b. Routine messages convey information managers already agree on and understand,


such as data or statistics. They simple and straight forward. They can be
communicated through a channel low in richness.

5. The key is to select a channel to fit the message. The choice of a communication
channel can also convey a symbolic meaning to the receiver. In a sense, the medium
becomes the message. For example, face-to-face communication can signal that
managers care about their employees.

Discussion Question #4: One small business owner said that he had to teach his young
employees what a “dial tone” was. Do you have phone aversion? Do you think it is possible to
build a solid business relationship with customers using only text messaging, e-mail, and social
media?

NOTES_______________________________________________________________________
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C. Communicating to Persuade and Influence Others

1. Communication is used not only to convey information, but also to persuade and
influence people. For managers today the ability to persuade and influence others is
even more critical than communication skills, although it is important. Key points for
practicing the art of persuasion include the following:
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Managing Communication  88

a. Establish credibility.
b. Build goals on common ground.
c. Connect emotionally.
d. Use multiple media to send important messages.

2. To persuade and influence, managers must communicate frequently and easily with
others. Yet, some people find interpersonal communication difficult. Communication
apprehension is an individual’s level of fear or anxiety associated with real or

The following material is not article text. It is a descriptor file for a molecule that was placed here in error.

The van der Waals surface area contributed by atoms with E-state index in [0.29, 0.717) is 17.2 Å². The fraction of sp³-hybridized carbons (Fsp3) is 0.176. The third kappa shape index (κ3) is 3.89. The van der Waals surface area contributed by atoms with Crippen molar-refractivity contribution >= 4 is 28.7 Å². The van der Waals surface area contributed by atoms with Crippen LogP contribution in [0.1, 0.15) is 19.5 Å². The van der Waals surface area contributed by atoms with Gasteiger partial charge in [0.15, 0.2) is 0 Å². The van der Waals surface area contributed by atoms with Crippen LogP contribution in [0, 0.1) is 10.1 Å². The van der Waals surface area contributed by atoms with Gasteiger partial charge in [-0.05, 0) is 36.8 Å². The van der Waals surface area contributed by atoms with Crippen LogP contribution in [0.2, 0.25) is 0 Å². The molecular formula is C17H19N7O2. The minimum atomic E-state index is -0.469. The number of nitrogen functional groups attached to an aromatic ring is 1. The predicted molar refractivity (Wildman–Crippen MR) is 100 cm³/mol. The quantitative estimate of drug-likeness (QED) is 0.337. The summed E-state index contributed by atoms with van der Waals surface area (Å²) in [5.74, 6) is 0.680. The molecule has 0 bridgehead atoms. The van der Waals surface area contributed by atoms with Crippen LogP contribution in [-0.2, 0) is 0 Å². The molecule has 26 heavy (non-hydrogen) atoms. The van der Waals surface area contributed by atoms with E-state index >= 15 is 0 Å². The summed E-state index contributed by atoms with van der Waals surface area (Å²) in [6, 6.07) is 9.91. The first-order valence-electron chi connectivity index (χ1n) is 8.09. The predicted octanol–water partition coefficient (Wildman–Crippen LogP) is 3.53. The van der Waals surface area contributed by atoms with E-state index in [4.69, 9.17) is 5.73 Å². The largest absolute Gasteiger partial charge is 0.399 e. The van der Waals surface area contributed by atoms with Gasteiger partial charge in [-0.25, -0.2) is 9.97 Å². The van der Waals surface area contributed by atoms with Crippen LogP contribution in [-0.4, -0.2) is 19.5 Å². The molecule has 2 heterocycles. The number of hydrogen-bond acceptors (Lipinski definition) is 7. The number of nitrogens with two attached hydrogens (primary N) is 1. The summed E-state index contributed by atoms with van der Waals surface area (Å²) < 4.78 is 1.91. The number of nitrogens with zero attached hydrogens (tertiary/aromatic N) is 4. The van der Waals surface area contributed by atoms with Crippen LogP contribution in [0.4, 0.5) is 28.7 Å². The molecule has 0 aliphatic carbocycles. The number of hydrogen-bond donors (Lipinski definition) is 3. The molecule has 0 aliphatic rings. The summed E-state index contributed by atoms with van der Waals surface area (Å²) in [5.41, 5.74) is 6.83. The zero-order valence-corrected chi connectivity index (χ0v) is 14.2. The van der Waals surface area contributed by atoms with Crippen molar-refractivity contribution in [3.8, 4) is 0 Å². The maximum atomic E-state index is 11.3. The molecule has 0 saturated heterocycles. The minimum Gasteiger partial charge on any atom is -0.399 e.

anticipated communication. With training and practice, managers can overcome their
communication apprehension and become more effective communicators.

D. Communicating with Candor

1. To influence and persuade, managers also have to be frank and straightforward about
what they want and need from others. Communicating with candor means being
direct, honest, and clear about what employees need to do to meet objectives, while
also expressing respect for others and not making people feel slighted, controlled, and
exploited.

2. Communicating with candor is a confident, positive approach that lets others know
exactly where you stand and what you are asking of them. The appropriate use of a
candid communication acknowledges the other person’s perspective and opinion, yet
is very specific about what the manager wants and why. Some valuable techniques for
communicating with candor include:

e. Use “I statements”
f. Stick to facts rather than judgments
g. Be clear, specific, and direct in your request

3. Communicating with candor is an important part of creating an open communication


climate. When managers communicate with candor, they encourage others to do the
same. In an organization where such communication is the norm, everything works
faster and better. When everyone feels free to open up and speak frankly, more people
get involved in the organization conversations leading to more ideas and faster
learning. Candid communication leads to genuine ongoing conversations and limits
common problems such as meaningless meetings, workplace incivility, and rancorous
silence.

Discussion Question #9: Suppose that you manage an employee who is spending too much time
using social media at work. The result is that he has missed three important deadlines in one
week. You are planning a face-to-face conversation to address this performance problem and
your goal is to communicate with candor. Using “I statements” as described in this chapter, how
would you begin this conversation?

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89  Chapter 17

NOTES_______________________________________________________________________